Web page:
The Nanjing decade (also Nanking decade, Chinese: 南京十年 Nánjīng shí nián, or The Golden decade, Chinese: 黃金十年 Huángjīn shí nián) is an informal name for the decade from 1927 (or 1928) to 1937 in the Republic of China. It began when Nationalist Generalissimo Chiang Kai-shek took Nanjing from Zhili clique warlord Sun Chuanfang halfway through the Northern Expedition in 1927. Chiang declared it to be the national capital despite the existence of a left-wing Nationalist government in Wuhan. The Wuhan faction gave in and the Northern Expedition continued until the Beiyang government in Beijing was overthrown in 1928. The decade ended with the outbreak of the Second Sino-Japanese War in 1937 and the retreat of the Nationalist government to Wuhan. GDP growth averaged 3.9 per cent a year from 1929 to 1941 and per capita GDP about 1.8 per cent.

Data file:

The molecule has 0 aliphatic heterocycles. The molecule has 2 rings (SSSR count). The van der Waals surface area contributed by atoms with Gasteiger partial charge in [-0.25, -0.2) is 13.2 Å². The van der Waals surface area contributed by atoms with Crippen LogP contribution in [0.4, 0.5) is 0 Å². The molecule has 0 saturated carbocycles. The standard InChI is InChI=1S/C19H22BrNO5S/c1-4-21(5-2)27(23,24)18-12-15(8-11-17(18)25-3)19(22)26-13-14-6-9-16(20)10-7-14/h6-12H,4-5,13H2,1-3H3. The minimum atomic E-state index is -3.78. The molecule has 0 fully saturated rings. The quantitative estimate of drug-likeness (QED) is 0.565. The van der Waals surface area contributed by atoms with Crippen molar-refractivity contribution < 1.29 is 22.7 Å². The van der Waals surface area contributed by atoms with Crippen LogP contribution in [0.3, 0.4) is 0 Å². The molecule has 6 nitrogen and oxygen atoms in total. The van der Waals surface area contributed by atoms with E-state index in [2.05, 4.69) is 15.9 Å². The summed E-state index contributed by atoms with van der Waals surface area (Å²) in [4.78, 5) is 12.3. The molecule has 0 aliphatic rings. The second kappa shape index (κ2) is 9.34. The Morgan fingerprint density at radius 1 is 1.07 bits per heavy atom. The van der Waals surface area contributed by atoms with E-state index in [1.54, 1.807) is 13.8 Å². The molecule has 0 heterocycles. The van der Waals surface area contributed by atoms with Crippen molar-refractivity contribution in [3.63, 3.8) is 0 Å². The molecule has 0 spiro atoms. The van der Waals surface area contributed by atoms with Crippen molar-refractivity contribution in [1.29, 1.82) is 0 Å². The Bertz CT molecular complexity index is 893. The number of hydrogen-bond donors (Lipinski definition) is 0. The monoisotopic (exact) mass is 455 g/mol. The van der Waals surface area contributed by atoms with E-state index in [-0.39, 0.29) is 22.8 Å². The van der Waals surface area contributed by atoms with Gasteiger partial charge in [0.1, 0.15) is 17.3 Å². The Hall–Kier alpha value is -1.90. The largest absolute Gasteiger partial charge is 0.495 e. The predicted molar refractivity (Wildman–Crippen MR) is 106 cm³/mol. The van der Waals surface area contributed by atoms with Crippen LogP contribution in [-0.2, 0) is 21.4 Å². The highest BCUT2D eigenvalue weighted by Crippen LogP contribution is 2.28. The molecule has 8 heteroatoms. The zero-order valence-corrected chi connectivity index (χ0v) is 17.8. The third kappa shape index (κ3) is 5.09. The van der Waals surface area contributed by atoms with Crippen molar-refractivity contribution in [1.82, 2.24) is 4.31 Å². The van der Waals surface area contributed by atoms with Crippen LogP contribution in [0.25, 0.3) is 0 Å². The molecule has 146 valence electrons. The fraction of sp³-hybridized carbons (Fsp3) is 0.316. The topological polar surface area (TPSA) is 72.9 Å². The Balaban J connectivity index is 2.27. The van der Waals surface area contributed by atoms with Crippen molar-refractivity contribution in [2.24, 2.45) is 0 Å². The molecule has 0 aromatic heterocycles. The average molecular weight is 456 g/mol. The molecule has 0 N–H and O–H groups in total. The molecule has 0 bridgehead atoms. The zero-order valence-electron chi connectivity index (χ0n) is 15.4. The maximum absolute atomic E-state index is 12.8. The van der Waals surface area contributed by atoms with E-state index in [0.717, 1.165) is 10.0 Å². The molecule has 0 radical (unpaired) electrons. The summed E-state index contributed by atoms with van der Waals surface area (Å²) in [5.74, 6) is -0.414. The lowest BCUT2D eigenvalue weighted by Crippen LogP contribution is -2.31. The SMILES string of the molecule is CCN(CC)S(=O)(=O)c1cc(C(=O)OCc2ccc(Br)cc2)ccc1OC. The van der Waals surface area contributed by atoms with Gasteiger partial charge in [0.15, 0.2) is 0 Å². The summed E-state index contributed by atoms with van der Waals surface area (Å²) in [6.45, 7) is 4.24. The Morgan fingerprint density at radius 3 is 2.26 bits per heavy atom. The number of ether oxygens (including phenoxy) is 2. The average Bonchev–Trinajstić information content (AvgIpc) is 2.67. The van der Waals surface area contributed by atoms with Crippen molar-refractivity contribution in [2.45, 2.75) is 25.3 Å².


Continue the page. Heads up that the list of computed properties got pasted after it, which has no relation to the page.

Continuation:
Nanjing was of symbolic and strategic importance. The Ming dynasty had made Nanjing a capital, the republic had been established there in 1912, and Sun Yat-sen's provisional government had been there. Sun's body was brought and placed in a grand mausoleum to cement Chiang's legitimacy. Chiang was born in the neighboring province and the general area had strong popular support for him.